Actor Terry Crews made a powerful statement on behalf of sexual assault survivors and the #MeToo movement Tuesday during a Senate Judiciary Committee hearing on the Sexual Assault Survivors’ Bill of Rights.
Crews, who in October revealed in a series of tweets he had been assaulted by a “high-level Hollywood executive,” told the committee why he didn’t physically retaliate against his alleged aggressor, Hollywood agent Adam Venit: He thought an act of violence would endanger his reputation, career or even his life.
“As a black man in America, you only have a few shots at success,” Crews said. “You only have a few chances to make yourself a viable member of a community. I’m from Flint, Michigan. I have seen many, many young black men who were provoked into violence, and they were in prison or they were killed. And they’re not here.”
Crews credited his wife, Rebecca King-Crews, for preparing him to react calmly if he faced a difficult moment like the night he was sexually assaulted.
“She said, ‘If you ever get goaded, if you ever get prodded, if you ever have anyone try to push you into any kind of situation, don’t do it. Don’t be violent,’” Crews said. “She trained me. I’ll be honest with you. It was the strength of my wife who trained me and told me, ‘If this situation happens, let’s leave.’ And the training worked. Because I did not go into my first reaction. I grabbed her hand, and we left.”
Crews said he went to his agency the next day to complain about his mistreatment and demanded his aggressor be held accountable. Instead of getting the support he needed, he said nothing was done.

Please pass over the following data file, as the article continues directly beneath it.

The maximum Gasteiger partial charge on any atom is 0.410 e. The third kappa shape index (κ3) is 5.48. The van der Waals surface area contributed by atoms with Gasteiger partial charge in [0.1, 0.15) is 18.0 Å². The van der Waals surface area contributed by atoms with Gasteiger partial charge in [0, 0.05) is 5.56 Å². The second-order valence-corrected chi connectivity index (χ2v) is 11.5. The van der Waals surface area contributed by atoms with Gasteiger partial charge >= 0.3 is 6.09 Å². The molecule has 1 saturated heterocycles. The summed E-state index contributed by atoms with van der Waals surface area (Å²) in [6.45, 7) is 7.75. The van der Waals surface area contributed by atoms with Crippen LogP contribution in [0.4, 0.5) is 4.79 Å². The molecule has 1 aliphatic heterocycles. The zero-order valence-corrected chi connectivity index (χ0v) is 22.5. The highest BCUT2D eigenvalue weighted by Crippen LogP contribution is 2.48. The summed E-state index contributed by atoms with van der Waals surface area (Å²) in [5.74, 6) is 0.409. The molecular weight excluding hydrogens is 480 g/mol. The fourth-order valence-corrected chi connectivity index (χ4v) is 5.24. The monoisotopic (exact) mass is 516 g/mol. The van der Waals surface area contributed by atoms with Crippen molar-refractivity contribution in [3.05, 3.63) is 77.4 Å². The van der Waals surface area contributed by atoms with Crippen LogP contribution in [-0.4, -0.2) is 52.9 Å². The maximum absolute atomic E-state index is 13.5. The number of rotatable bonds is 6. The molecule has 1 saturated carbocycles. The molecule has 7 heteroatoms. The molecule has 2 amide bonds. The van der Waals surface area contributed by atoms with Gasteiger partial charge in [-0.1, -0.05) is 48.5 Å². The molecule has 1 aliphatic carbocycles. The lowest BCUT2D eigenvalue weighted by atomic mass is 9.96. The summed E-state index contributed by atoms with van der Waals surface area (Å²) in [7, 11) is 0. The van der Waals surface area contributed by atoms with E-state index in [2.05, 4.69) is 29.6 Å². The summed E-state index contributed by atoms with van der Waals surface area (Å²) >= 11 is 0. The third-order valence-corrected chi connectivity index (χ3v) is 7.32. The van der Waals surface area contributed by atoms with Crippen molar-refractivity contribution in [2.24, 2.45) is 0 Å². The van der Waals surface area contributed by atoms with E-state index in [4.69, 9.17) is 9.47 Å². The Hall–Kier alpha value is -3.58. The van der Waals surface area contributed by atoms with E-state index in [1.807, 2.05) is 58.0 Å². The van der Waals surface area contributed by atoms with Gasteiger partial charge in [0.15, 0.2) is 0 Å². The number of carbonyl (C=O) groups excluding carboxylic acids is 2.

“I was told, ‘We’re going to do everything in our power,’” Crews said. “We are going to handle this, Terry. You’re right. It is unacceptable.’ And then they disappeared. Nothing happened.”
TMZ reported in December that Crews had filed a lawsuit against Venit for allegedly groping him. During the Senate hearing Tuesday, Crews revealed he would no longer be in future Expendables franchise films because he refused a producer’s request to drop the case.
“I’ve done three movies called The Expendables with Sylvester Stallone,” Crews said. “The producer of that film called my manager and asked him to drop my case in order for me to be in the fourth installment of the movie, and if I didn’t there would be trouble.”
Activist Amanda Nguyen, who drafted the Sexual Assault Survivors’ Bill of Rights, also spoke at Tuesday’s hearing. The bill, which Congress passed in September 2016, establishes several protections for victims of sexual assault, including the right to “fair and efficient” rape kit procedures.